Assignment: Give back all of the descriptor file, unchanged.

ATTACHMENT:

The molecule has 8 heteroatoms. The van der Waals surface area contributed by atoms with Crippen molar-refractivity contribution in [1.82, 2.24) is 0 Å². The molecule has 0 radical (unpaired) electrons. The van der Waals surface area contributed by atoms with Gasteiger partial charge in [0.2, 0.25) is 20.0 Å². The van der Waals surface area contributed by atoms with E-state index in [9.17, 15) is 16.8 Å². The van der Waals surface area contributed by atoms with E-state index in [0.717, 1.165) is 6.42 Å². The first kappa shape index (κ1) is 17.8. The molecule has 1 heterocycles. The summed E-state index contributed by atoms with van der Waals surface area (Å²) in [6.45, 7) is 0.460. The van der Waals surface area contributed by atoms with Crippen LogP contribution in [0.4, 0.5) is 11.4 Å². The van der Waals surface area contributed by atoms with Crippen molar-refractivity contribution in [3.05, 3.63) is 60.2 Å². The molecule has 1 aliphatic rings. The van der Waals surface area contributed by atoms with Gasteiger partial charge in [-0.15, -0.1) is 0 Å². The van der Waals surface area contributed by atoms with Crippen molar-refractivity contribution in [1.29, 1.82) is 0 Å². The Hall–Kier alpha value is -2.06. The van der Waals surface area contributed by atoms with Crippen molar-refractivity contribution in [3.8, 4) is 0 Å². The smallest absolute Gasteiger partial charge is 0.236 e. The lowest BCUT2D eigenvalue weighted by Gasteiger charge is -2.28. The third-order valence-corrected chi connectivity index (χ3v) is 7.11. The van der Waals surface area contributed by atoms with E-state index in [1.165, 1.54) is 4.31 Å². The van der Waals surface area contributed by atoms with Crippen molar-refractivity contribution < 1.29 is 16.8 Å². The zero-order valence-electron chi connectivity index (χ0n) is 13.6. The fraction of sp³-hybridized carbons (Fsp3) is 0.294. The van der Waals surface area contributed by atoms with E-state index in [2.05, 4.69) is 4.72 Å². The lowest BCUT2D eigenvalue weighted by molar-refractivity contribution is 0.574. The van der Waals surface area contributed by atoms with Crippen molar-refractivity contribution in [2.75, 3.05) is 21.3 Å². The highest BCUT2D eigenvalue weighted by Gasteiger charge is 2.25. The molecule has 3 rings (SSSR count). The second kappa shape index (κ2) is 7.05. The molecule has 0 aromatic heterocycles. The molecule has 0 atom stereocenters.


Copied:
The molecule has 8 heteroatoms. The van der Waals surface area contributed by atoms with Crippen molar-refractivity contribution in [1.82, 2.24) is 0 Å². The molecule has 0 radical (unpaired) electrons. The van der Waals surface area contributed by atoms with Gasteiger partial charge in [0.2, 0.25) is 20.0 Å². The van der Waals surface area contributed by atoms with E-state index in [9.17, 15) is 16.8 Å². The van der Waals surface area contributed by atoms with E-state index in [0.717, 1.165) is 6.42 Å². The first kappa shape index (κ1) is 17.8. The molecule has 1 heterocycles. The summed E-state index contributed by atoms with van der Waals surface area (Å²) in [6.45, 7) is 0.460. The van der Waals surface area contributed by atoms with Crippen LogP contribution in [0.4, 0.5) is 11.4 Å². The van der Waals surface area contributed by atoms with Crippen molar-refractivity contribution in [3.05, 3.63) is 60.2 Å². The molecule has 1 aliphatic rings. The van der Waals surface area contributed by atoms with Gasteiger partial charge in [-0.15, -0.1) is 0 Å². The van der Waals surface area contributed by atoms with Crippen molar-refractivity contribution in [1.29, 1.82) is 0 Å². The Hall–Kier alpha value is -2.06. The van der Waals surface area contributed by atoms with Crippen molar-refractivity contribution in [3.8, 4) is 0 Å². The smallest absolute Gasteiger partial charge is 0.236 e. The lowest BCUT2D eigenvalue weighted by Gasteiger charge is -2.28. The third-order valence-corrected chi connectivity index (χ3v) is 7.11. The van der Waals surface area contributed by atoms with E-state index in [1.165, 1.54) is 4.31 Å². The van der Waals surface area contributed by atoms with Crippen molar-refractivity contribution < 1.29 is 16.8 Å². The zero-order valence-electron chi connectivity index (χ0n) is 13.6. The fraction of sp³-hybridized carbons (Fsp3) is 0.294. The van der Waals surface area contributed by atoms with E-state index in [2.05, 4.69) is 4.72 Å². The lowest BCUT2D eigenvalue weighted by molar-refractivity contribution is 0.574. The van der Waals surface area contributed by atoms with Crippen molar-refractivity contribution in [2.75, 3.05) is 21.3 Å². The highest BCUT2D eigenvalue weighted by Gasteiger charge is 2.25. The molecule has 3 rings (SSSR count). The second kappa shape index (κ2) is 7.05. The molecule has 0 aromatic heterocycles. The molecule has 0 atom stereocenters.